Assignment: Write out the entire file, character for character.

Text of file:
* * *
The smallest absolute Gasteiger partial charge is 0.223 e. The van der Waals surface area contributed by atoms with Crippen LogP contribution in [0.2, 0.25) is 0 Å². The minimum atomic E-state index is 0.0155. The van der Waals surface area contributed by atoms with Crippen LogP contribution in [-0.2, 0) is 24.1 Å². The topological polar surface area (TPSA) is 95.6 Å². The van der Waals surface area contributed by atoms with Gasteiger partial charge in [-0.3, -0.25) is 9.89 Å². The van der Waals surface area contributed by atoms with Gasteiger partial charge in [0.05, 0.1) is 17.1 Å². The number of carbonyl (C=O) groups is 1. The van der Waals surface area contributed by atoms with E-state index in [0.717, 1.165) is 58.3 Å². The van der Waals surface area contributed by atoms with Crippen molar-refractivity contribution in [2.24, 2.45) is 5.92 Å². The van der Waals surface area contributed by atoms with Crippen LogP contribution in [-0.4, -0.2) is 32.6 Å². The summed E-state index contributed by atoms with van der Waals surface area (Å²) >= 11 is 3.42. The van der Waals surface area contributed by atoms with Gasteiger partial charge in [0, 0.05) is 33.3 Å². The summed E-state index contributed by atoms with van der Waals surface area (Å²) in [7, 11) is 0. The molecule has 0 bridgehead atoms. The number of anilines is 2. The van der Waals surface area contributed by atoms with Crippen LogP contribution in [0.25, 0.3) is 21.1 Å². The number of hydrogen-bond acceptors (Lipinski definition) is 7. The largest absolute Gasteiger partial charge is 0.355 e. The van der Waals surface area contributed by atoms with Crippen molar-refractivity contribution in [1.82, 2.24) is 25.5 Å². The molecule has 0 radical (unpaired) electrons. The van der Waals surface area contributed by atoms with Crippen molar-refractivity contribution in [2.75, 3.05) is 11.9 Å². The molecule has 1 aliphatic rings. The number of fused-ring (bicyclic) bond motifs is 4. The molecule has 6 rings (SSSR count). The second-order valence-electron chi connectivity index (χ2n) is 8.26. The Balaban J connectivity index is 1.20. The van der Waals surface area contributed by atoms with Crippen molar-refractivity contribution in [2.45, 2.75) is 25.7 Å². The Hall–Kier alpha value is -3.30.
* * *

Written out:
The smallest absolute Gasteiger partial charge is 0.223 e. The van der Waals surface area contributed by atoms with Crippen LogP contribution in [0.2, 0.25) is 0 Å². The minimum atomic E-state index is 0.0155. The van der Waals surface area contributed by atoms with Crippen LogP contribution in [-0.2, 0) is 24.1 Å². The topological polar surface area (TPSA) is 95.6 Å². The van der Waals surface area contributed by atoms with Gasteiger partial charge in [-0.3, -0.25) is 9.89 Å². The van der Waals surface area contributed by atoms with Gasteiger partial charge in [0.05, 0.1) is 17.1 Å². The number of carbonyl (C=O) groups is 1. The van der Waals surface area contributed by atoms with E-state index in [0.717, 1.165) is 58.3 Å². The van der Waals surface area contributed by atoms with Crippen molar-refractivity contribution in [2.24, 2.45) is 5.92 Å². The van der Waals surface area contributed by atoms with Crippen LogP contribution in [-0.4, -0.2) is 32.6 Å². The summed E-state index contributed by atoms with van der Waals surface area (Å²) >= 11 is 3.42. The van der Waals surface area contributed by atoms with Gasteiger partial charge in [0, 0.05) is 33.3 Å². The summed E-state index contributed by atoms with van der Waals surface area (Å²) in [7, 11) is 0. The molecule has 0 bridgehead atoms. The number of anilines is 2. The van der Waals surface area contributed by atoms with Crippen LogP contribution in [0.25, 0.3) is 21.1 Å². The number of hydrogen-bond acceptors (Lipinski definition) is 7. The largest absolute Gasteiger partial charge is 0.355 e. The van der Waals surface area contributed by atoms with Crippen molar-refractivity contribution in [1.82, 2.24) is 25.5 Å². The molecule has 0 radical (unpaired) electrons. The van der Waals surface area contributed by atoms with Crippen molar-refractivity contribution in [2.75, 3.05) is 11.9 Å². The molecule has 1 aliphatic rings. The number of fused-ring (bicyclic) bond motifs is 4. The molecule has 6 rings (SSSR count). The second-order valence-electron chi connectivity index (χ2n) is 8.26. The Balaban J connectivity index is 1.20. The van der Waals surface area contributed by atoms with Crippen molar-refractivity contribution in [2.45, 2.75) is 25.7 Å². The Hall–Kier alpha value is -3.30.